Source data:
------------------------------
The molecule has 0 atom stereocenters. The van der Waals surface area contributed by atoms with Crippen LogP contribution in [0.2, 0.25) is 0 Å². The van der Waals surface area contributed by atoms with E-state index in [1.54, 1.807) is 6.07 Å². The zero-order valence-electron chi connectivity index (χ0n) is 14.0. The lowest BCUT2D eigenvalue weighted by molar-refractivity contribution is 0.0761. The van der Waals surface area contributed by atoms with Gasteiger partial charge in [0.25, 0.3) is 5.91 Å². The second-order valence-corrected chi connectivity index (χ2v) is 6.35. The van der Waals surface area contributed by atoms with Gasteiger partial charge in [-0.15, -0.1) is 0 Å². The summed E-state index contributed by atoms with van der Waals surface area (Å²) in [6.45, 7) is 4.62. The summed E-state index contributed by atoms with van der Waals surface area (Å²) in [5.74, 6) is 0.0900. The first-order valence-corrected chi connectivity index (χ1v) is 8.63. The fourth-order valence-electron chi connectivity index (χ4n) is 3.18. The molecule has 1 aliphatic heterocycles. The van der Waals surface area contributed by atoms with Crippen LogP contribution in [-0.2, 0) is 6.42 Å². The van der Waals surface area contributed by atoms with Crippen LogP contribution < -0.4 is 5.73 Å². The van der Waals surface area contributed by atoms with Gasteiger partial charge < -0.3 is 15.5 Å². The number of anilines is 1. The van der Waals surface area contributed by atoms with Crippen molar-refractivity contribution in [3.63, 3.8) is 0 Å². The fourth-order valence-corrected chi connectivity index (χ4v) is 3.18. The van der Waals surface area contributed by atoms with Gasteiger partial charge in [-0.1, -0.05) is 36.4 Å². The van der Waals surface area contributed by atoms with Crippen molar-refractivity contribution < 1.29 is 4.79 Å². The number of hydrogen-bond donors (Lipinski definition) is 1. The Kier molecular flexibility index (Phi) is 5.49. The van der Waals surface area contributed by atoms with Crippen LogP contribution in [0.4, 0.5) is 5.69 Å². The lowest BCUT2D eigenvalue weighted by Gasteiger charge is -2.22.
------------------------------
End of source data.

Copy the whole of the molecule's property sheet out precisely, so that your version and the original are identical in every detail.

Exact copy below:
The molecule has 0 atom stereocenters. The van der Waals surface area contributed by atoms with Crippen LogP contribution in [0.2, 0.25) is 0 Å². The van der Waals surface area contributed by atoms with E-state index in [1.54, 1.807) is 6.07 Å². The zero-order valence-electron chi connectivity index (χ0n) is 14.0. The lowest BCUT2D eigenvalue weighted by molar-refractivity contribution is 0.0761. The van der Waals surface area contributed by atoms with Gasteiger partial charge in [0.25, 0.3) is 5.91 Å². The second-order valence-corrected chi connectivity index (χ2v) is 6.35. The van der Waals surface area contributed by atoms with Gasteiger partial charge in [-0.15, -0.1) is 0 Å². The summed E-state index contributed by atoms with van der Waals surface area (Å²) in [6.45, 7) is 4.62. The summed E-state index contributed by atoms with van der Waals surface area (Å²) in [5.74, 6) is 0.0900. The first-order valence-corrected chi connectivity index (χ1v) is 8.63. The fourth-order valence-electron chi connectivity index (χ4n) is 3.18. The molecule has 1 aliphatic heterocycles. The van der Waals surface area contributed by atoms with Crippen LogP contribution in [-0.2, 0) is 6.42 Å². The van der Waals surface area contributed by atoms with Crippen LogP contribution < -0.4 is 5.73 Å². The van der Waals surface area contributed by atoms with Gasteiger partial charge < -0.3 is 15.5 Å². The number of anilines is 1. The van der Waals surface area contributed by atoms with Crippen molar-refractivity contribution in [3.63, 3.8) is 0 Å². The fourth-order valence-corrected chi connectivity index (χ4v) is 3.18. The van der Waals surface area contributed by atoms with Gasteiger partial charge in [-0.1, -0.05) is 36.4 Å². The van der Waals surface area contributed by atoms with Crippen molar-refractivity contribution < 1.29 is 4.79 Å². The number of hydrogen-bond donors (Lipinski definition) is 1. The Kier molecular flexibility index (Phi) is 5.49. The van der Waals surface area contributed by atoms with Crippen LogP contribution in [0.4, 0.5) is 5.69 Å². The lowest BCUT2D eigenvalue weighted by Gasteiger charge is -2.22.